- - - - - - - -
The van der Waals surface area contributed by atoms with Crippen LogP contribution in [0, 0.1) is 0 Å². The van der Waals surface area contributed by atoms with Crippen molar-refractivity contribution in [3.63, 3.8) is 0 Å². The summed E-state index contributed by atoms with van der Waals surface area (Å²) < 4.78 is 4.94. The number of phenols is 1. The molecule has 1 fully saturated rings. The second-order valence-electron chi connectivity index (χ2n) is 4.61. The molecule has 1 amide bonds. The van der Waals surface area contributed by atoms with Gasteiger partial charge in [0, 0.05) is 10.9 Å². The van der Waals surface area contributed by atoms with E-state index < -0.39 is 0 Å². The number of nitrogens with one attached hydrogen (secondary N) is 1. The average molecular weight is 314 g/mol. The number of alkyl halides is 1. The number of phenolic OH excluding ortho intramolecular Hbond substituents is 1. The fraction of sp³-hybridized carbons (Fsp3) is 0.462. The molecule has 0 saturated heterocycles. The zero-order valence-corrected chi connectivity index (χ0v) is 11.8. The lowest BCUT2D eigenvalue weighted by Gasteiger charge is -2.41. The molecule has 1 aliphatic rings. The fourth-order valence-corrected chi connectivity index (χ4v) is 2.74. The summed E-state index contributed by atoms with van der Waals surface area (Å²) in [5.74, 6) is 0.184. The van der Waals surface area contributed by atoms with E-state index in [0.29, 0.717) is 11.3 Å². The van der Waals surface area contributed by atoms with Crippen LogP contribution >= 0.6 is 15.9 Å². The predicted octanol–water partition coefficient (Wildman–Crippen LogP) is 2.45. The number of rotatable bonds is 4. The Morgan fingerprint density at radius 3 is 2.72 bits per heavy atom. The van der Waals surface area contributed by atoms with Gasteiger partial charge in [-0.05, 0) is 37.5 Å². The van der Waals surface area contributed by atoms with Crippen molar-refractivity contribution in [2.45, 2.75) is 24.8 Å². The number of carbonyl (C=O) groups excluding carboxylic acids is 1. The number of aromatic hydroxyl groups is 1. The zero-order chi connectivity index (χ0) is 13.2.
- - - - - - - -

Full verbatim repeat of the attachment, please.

The van der Waals surface area contributed by atoms with Crippen LogP contribution in [0, 0.1) is 0 Å². The van der Waals surface area contributed by atoms with Crippen molar-refractivity contribution in [3.63, 3.8) is 0 Å². The summed E-state index contributed by atoms with van der Waals surface area (Å²) < 4.78 is 4.94. The number of phenols is 1. The molecule has 1 fully saturated rings. The second-order valence-electron chi connectivity index (χ2n) is 4.61. The molecule has 1 amide bonds. The van der Waals surface area contributed by atoms with Gasteiger partial charge in [0, 0.05) is 10.9 Å². The van der Waals surface area contributed by atoms with E-state index < -0.39 is 0 Å². The number of nitrogens with one attached hydrogen (secondary N) is 1. The average molecular weight is 314 g/mol. The number of alkyl halides is 1. The number of phenolic OH excluding ortho intramolecular Hbond substituents is 1. The fraction of sp³-hybridized carbons (Fsp3) is 0.462. The molecule has 0 saturated heterocycles. The zero-order valence-corrected chi connectivity index (χ0v) is 11.8. The lowest BCUT2D eigenvalue weighted by Gasteiger charge is -2.41. The molecule has 1 aliphatic rings. The fourth-order valence-corrected chi connectivity index (χ4v) is 2.74. The summed E-state index contributed by atoms with van der Waals surface area (Å²) in [5.74, 6) is 0.184. The van der Waals surface area contributed by atoms with E-state index in [0.29, 0.717) is 11.3 Å². The van der Waals surface area contributed by atoms with Crippen LogP contribution >= 0.6 is 15.9 Å². The predicted octanol–water partition coefficient (Wildman–Crippen LogP) is 2.45. The number of rotatable bonds is 4. The Morgan fingerprint density at radius 3 is 2.72 bits per heavy atom. The van der Waals surface area contributed by atoms with Gasteiger partial charge in [-0.05, 0) is 37.5 Å². The van der Waals surface area contributed by atoms with Crippen molar-refractivity contribution in [2.45, 2.75) is 24.8 Å². The number of carbonyl (C=O) groups excluding carboxylic acids is 1. The number of aromatic hydroxyl groups is 1. The zero-order chi connectivity index (χ0) is 13.2.